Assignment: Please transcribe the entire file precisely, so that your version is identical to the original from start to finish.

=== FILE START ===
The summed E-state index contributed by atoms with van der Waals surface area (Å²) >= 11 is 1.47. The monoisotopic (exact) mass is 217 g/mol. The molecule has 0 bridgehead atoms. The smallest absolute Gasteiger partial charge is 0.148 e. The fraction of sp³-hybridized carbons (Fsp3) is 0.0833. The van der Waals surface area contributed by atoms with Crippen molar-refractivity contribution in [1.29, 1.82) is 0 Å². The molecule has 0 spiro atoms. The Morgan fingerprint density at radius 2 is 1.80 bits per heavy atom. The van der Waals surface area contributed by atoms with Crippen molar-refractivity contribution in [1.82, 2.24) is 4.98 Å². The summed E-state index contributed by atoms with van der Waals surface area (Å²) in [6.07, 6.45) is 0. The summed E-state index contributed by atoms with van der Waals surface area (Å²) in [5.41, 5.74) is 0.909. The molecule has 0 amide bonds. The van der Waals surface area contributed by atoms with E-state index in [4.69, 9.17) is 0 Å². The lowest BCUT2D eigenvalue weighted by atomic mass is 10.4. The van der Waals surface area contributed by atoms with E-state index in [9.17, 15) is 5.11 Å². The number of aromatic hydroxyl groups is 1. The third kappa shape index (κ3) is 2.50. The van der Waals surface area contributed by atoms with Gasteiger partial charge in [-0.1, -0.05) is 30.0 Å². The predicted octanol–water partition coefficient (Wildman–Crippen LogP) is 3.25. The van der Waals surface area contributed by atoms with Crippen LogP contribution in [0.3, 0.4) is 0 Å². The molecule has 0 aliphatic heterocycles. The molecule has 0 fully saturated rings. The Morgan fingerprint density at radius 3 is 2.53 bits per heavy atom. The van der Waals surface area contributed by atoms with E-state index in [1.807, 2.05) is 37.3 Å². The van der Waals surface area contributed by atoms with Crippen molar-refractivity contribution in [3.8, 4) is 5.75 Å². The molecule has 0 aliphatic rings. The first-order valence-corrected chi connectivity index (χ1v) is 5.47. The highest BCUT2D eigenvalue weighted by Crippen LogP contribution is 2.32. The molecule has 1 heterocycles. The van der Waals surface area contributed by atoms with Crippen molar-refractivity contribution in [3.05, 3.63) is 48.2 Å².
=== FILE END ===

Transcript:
The summed E-state index contributed by atoms with van der Waals surface area (Å²) >= 11 is 1.47. The monoisotopic (exact) mass is 217 g/mol. The molecule has 0 bridgehead atoms. The smallest absolute Gasteiger partial charge is 0.148 e. The fraction of sp³-hybridized carbons (Fsp3) is 0.0833. The van der Waals surface area contributed by atoms with Crippen molar-refractivity contribution in [1.29, 1.82) is 0 Å². The molecule has 0 spiro atoms. The Morgan fingerprint density at radius 2 is 1.80 bits per heavy atom. The van der Waals surface area contributed by atoms with Crippen molar-refractivity contribution in [1.82, 2.24) is 4.98 Å². The summed E-state index contributed by atoms with van der Waals surface area (Å²) in [6.07, 6.45) is 0. The summed E-state index contributed by atoms with van der Waals surface area (Å²) in [5.41, 5.74) is 0.909. The molecule has 0 amide bonds. The van der Waals surface area contributed by atoms with E-state index in [4.69, 9.17) is 0 Å². The lowest BCUT2D eigenvalue weighted by atomic mass is 10.4. The van der Waals surface area contributed by atoms with E-state index in [9.17, 15) is 5.11 Å². The number of aromatic hydroxyl groups is 1. The third kappa shape index (κ3) is 2.50. The van der Waals surface area contributed by atoms with Gasteiger partial charge in [-0.1, -0.05) is 30.0 Å². The predicted octanol–water partition coefficient (Wildman–Crippen LogP) is 3.25. The van der Waals surface area contributed by atoms with Crippen LogP contribution in [0.3, 0.4) is 0 Å². The molecule has 0 aliphatic heterocycles. The molecule has 0 fully saturated rings. The Morgan fingerprint density at radius 3 is 2.53 bits per heavy atom. The van der Waals surface area contributed by atoms with E-state index in [1.807, 2.05) is 37.3 Å². The van der Waals surface area contributed by atoms with Crippen molar-refractivity contribution in [3.8, 4) is 5.75 Å². The molecule has 0 aliphatic rings. The first-order valence-corrected chi connectivity index (χ1v) is 5.47. The highest BCUT2D eigenvalue weighted by Crippen LogP contribution is 2.32. The molecule has 1 heterocycles. The van der Waals surface area contributed by atoms with Crippen molar-refractivity contribution in [3.05, 3.63) is 48.2 Å².